Around 800 lions in South Africa have been taken from their mothers at a few days old, while still blind, and reared to be petted by fee-paying tourists as they grow up and then shot at three to four years old by brave fee-paying “hunters” at close range in a “canned hunt” arranged in a small enclosure so there is no actual hunting, just an easy kill. The “hunter” then takes home the skull and skin as trophies, while the bones of the lions are sold to China, Laos, Cambodia, Thailand and Vietnam where they are often described as tiger bones and made into jewellery, cakes, wine, medicines and supposed aphrodisiacs, with each carcass fetching up to £50,000 on the street.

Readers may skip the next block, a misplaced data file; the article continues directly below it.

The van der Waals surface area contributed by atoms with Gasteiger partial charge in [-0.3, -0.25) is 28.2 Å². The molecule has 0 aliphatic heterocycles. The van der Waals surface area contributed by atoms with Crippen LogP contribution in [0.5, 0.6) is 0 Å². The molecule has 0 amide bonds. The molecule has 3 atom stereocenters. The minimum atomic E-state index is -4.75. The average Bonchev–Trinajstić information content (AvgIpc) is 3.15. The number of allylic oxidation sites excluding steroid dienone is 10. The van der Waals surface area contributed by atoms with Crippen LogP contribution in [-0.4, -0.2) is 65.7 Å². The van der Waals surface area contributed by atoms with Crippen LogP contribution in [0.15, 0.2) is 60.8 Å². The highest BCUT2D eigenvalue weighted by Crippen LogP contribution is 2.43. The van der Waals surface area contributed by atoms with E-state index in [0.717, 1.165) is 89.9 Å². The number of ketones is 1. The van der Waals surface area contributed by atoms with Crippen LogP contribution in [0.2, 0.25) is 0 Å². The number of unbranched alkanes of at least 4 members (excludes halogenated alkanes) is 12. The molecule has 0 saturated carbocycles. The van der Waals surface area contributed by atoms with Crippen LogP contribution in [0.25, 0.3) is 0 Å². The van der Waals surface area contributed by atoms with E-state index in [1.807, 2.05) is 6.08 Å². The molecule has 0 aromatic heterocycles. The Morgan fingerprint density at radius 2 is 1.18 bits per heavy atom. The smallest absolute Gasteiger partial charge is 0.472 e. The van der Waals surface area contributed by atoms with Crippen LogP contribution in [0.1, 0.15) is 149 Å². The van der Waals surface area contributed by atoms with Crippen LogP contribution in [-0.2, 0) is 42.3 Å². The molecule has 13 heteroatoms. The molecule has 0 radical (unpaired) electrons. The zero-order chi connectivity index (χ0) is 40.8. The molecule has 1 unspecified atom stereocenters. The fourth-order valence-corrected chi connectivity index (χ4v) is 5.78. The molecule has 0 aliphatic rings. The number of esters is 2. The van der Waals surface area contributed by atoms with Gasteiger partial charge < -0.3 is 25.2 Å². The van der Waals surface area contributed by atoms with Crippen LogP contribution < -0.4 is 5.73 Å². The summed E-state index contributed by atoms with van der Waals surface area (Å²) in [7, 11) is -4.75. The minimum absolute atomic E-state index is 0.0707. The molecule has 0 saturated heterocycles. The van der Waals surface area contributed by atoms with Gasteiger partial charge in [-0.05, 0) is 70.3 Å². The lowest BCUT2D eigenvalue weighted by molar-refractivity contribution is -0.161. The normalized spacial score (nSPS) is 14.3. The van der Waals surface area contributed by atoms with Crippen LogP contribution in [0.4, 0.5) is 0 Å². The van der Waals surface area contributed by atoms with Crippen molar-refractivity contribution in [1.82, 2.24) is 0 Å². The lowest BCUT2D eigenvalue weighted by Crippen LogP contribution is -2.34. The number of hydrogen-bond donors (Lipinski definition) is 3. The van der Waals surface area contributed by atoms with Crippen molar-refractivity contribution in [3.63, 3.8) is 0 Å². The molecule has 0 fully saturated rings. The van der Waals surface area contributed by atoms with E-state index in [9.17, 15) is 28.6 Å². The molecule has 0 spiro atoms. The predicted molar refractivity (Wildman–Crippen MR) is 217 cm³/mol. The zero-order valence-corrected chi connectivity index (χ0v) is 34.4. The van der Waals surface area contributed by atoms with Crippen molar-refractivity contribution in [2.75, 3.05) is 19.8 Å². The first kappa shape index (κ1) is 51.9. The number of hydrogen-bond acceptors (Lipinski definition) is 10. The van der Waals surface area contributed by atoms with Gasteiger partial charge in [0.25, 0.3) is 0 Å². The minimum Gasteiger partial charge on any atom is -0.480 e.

The vile trade, legal in South Africa, is condemned by a number of charities, including the Environmental Investigation Agency which confirms that lions have now replaced tigers as a source of big-cat body parts. Wild cat protection group Panthera states that this has simply kept alive the demand from China and other countries for the highly prized body parts. And conservation group Born Free, which has campaigned for tighter rules on trophy imports into the EU and USA, states:-“The intensive breeding of lions and their exploitation for profit is completely unacceptable. It serves no conservation purpose and the animals all too often suffer short, miserable lives. The government has a responsibility to close this industry down and focus on protecting wild lions”.

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